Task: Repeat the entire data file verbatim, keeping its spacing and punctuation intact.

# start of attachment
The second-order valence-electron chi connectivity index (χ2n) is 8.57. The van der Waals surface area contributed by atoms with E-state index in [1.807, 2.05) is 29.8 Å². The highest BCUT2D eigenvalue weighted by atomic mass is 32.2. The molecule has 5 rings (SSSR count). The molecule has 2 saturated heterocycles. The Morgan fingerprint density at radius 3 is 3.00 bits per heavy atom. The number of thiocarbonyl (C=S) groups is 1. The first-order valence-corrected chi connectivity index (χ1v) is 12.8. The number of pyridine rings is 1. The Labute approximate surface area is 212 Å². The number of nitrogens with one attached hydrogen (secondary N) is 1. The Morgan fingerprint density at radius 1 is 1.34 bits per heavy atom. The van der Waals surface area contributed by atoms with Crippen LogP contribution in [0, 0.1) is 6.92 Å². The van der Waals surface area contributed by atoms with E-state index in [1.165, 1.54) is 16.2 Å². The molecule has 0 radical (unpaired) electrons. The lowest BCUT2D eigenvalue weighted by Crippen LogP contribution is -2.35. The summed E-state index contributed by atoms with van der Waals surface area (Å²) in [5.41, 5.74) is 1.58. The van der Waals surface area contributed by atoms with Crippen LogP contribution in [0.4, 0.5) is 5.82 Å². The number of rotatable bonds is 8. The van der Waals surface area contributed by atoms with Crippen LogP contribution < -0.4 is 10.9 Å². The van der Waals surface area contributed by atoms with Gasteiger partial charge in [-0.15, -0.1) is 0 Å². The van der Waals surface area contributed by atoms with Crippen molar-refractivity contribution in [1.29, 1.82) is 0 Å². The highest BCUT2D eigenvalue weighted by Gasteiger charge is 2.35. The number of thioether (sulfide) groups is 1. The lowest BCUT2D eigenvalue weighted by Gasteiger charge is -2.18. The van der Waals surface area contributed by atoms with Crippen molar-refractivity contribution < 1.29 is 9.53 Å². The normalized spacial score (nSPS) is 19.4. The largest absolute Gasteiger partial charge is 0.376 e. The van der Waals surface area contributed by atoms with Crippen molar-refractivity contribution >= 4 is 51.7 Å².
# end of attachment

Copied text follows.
The second-order valence-electron chi connectivity index (χ2n) is 8.57. The van der Waals surface area contributed by atoms with E-state index in [1.807, 2.05) is 29.8 Å². The highest BCUT2D eigenvalue weighted by atomic mass is 32.2. The molecule has 5 rings (SSSR count). The molecule has 2 saturated heterocycles. The Morgan fingerprint density at radius 3 is 3.00 bits per heavy atom. The number of thiocarbonyl (C=S) groups is 1. The first-order valence-corrected chi connectivity index (χ1v) is 12.8. The number of pyridine rings is 1. The Labute approximate surface area is 212 Å². The number of nitrogens with one attached hydrogen (secondary N) is 1. The Morgan fingerprint density at radius 1 is 1.34 bits per heavy atom. The van der Waals surface area contributed by atoms with Crippen LogP contribution in [0, 0.1) is 6.92 Å². The van der Waals surface area contributed by atoms with E-state index in [1.165, 1.54) is 16.2 Å². The molecule has 0 radical (unpaired) electrons. The lowest BCUT2D eigenvalue weighted by Crippen LogP contribution is -2.35. The summed E-state index contributed by atoms with van der Waals surface area (Å²) in [5.41, 5.74) is 1.58. The van der Waals surface area contributed by atoms with Crippen LogP contribution in [0.4, 0.5) is 5.82 Å². The number of rotatable bonds is 8. The van der Waals surface area contributed by atoms with Crippen LogP contribution < -0.4 is 10.9 Å². The van der Waals surface area contributed by atoms with Gasteiger partial charge in [-0.15, -0.1) is 0 Å². The van der Waals surface area contributed by atoms with Crippen molar-refractivity contribution in [1.29, 1.82) is 0 Å². The highest BCUT2D eigenvalue weighted by Gasteiger charge is 2.35. The number of thioether (sulfide) groups is 1. The lowest BCUT2D eigenvalue weighted by Gasteiger charge is -2.18. The van der Waals surface area contributed by atoms with Crippen molar-refractivity contribution < 1.29 is 9.53 Å². The normalized spacial score (nSPS) is 19.4. The largest absolute Gasteiger partial charge is 0.376 e. The van der Waals surface area contributed by atoms with Crippen molar-refractivity contribution >= 4 is 51.7 Å².